The Ex — By Jane Fallon

By May 18, 2019 June 18th, 2019 Short Stories

Fiction: The Ex by Jane Fallon

It was the jacket that did it. Chosen for practicality not style. Weatherproof with a hood in case it rained. A colour so nondescript she didn’t even know what to call it. Beige? Taupe? Sludge?

In all her wildest dreams she never would have imagined he would own this jacket, let alone wear it.

She hadn’t even recognised him. He had planted himself right in front of her in the baking aisle of the supermarket and opened his arms wide.

“Karen?” he’d said, the intonation giving away that he wasn’t quite sure if it really was her. “Karen Phillips?”

She’d looked at him expectantly. Drawn a blank.

“Tom,” he’d said. “It’s Tom. Tommy.”

The name still had the power to stop her in her tracks. It had been 20, no, more like 22 years since she’d seen him last.

Tommy Williams was a name of legend in her small family. Her husband, Jim, knew all about the teenage romance that had left her devastated when her boyfriend with the film star looks and personality to match had announced his intention to accept a scholarship to go to college in the United States.

And, before she could even take in this bombshell, had left without ever looking back.

She – along with all her friends – had always assumed they would head off into the future together. But once he’d got to his new life, it seemed he’d forgotten her.

Jim – who had come along four boyfriends and several years later, and who had swept her off her feet by making her laugh – loved to tease her mercilessly about the “love of her life”.

“Tommy could have pushed that in with one finger,” he’d said when he had spent half an hour trying to hammer a particularly stubborn nail into the wall.

“He could have blown on it and it would have gone in,” their 10-year-old, Harry, had laughed.

Harry had added the punchline, “At the same time!”

And just last week, Harry had piped up out of nowhere, “Tommy could be Prime Minister if he bothered, Dad, couldn’t he? He’s so popular and good at everything.”

Jim had cracked up. “And handsome. Let’s not forget handsome.”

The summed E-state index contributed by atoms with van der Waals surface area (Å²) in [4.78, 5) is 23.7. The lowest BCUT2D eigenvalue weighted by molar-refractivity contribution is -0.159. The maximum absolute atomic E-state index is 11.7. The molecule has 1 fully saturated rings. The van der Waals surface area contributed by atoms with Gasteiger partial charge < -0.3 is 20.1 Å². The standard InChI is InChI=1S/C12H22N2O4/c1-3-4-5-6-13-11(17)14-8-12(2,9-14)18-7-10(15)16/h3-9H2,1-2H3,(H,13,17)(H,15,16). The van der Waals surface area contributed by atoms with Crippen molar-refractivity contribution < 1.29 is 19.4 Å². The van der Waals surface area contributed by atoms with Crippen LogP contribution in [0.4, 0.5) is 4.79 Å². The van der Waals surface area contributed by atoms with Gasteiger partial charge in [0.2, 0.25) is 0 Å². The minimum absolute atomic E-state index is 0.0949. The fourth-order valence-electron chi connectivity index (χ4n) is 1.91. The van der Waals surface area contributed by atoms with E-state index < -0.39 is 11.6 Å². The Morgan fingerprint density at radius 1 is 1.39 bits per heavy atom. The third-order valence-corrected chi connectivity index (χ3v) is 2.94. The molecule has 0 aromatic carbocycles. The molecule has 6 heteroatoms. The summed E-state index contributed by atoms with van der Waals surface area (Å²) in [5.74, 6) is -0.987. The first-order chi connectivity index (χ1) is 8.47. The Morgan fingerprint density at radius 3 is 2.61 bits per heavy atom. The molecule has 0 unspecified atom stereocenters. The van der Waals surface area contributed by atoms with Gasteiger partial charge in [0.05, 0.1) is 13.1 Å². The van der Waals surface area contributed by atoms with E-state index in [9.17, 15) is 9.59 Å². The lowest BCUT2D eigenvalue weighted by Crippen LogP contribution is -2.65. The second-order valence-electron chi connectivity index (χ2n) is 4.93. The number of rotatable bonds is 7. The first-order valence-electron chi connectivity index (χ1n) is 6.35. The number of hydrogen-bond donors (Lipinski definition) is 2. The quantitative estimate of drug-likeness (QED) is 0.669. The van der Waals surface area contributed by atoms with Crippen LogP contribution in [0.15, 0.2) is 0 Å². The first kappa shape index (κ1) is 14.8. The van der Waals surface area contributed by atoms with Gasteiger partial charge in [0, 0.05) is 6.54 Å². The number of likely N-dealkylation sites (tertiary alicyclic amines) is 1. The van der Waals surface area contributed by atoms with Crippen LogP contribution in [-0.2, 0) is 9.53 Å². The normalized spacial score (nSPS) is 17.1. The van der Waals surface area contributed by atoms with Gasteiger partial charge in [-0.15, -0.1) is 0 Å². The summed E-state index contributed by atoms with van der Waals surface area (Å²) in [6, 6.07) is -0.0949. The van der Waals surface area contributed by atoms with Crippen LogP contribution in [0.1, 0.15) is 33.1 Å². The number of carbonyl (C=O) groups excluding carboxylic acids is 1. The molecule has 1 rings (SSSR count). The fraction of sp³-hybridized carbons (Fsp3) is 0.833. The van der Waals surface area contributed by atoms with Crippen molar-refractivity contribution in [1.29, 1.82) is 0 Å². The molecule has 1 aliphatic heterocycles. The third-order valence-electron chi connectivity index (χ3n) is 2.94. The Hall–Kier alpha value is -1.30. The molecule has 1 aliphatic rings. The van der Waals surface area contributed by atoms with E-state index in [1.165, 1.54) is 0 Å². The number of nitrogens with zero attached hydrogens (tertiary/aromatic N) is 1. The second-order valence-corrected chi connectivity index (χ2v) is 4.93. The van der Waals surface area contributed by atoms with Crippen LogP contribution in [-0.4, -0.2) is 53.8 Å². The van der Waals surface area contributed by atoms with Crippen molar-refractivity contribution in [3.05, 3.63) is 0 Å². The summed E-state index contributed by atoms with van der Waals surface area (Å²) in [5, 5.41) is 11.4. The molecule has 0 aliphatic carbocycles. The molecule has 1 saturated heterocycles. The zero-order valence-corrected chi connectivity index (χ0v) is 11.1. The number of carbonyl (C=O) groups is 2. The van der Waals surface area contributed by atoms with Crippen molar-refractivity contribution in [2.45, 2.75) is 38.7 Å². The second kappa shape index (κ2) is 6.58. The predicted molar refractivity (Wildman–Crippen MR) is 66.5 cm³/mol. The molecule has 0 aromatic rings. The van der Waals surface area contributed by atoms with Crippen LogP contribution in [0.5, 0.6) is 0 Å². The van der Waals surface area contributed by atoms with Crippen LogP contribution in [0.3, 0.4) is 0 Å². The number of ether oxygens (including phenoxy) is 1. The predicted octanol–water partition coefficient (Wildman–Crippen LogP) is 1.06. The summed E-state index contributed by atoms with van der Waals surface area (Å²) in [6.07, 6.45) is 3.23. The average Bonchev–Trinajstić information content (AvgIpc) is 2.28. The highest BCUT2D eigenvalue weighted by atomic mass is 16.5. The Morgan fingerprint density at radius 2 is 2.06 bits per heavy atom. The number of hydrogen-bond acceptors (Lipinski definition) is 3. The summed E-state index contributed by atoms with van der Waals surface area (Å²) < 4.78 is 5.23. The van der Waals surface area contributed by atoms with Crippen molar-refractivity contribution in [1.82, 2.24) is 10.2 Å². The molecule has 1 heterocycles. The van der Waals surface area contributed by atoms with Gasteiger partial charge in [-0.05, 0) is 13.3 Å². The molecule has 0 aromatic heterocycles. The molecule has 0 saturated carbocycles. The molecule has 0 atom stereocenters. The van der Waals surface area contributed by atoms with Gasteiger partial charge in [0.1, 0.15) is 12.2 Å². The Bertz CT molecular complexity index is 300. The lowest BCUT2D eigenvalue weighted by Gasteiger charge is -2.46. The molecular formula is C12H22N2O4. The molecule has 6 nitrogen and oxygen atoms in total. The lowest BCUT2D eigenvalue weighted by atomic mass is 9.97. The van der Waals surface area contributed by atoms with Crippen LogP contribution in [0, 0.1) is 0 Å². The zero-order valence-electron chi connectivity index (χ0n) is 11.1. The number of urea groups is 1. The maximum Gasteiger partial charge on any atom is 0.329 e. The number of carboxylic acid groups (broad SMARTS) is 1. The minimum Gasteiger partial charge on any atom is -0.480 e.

And Karen had laughed along, as she always did. She loved the way Jim could reduce their son to helpless giggles. She loved Jim.

She did.

But the truth was she had always wondered what had happened to Tommy. Soon after he left for college, his parents moved to another town and her last link to him had gone. She’d spent years waiting for him to pop up as a movie star or an entrepreneur.

She was sure he must have found himself a glittering career. She’d dated, but only half-heartedly, until Jim had come along and she’d fallen for his kindness, his steadiness, his sense of humour.

It was just that, recently, she’d started thinking he was a bit, well, unexciting.

His lack of ambition had started to grate on her. He had a reasonably well-paid but unglamorous job in an office, doing something she didn’t understand with logistics. He always said that he liked that the rigid hours meant he could be home in time to help Harry with his homework every evening.

He had settled comfortably into middle age, seemingly unbothered by his growing paunch and thinning hair. He’d chosen his car because it could fit Harry’s bike in the back. He cooked dinner every other night, because he didn’t think it was fair for her to do it every day when they both worked as hard as each other.

He was a good man, but he just wasn’t the man she’d expected to spend her life with.

Every now and then she looked for Tommy on Facebook, but with a name like Thomas Williams there were simply too many to choose from. His college had been in California and there were over a 150 men with the name in that area alone.

He could be anywhere. She pictured him in a fabulous house by the ocean, tanned and fit, probably with a beautiful wife and two equally beautiful children, though she didn’t like to think about them. Two Labradors? He probably had an American accent by now.

Yet the man standing in front of her in the baking aisle talked in a voice that sounded like hers. Halfway between London and the West Country.

“It’s been, what? 20-odd years,” he said, smiling.

Karen recovered her composure. “Are you just home visiting?” She noticed a paunch underneath the jacket. His once thick hair looked sparse. There was even the hint of a comb over. She tried to remember a time he had ever made her laugh till her sides hurt.

“I live near here,” Tommy said. And then, as if he realised what she meant, he added, “Oh, you mean from America? No, that didn’t work out. Wasn’t for me. I came home after a year. Just moved back to the old neighbourhood a few months ago.”

“Right,” she said, unsure what else to say.

“I thought about ringing you,” Tommy said. “But I was living up near my mum and dad. Found myself a job in IT… How about you?”

She told him about her work.

“Married?” he said. “Kids?”

Karen felt a rush of love as she thought about Jim. Funny, serious, steady, loveable Jim. And Harry.

Her boys.

“Yes. And yes.”

“We should have a drink. I’d love to meet your husband.”

“Definitely,” she said, not really meaning it.

Karen watched as he walked away. A very ordinary man.

She turned back to her shopping. Decided to buy pizzas and ice cream as a treat. Jim and Harry loved pizzas and ice cream.

She smiled.

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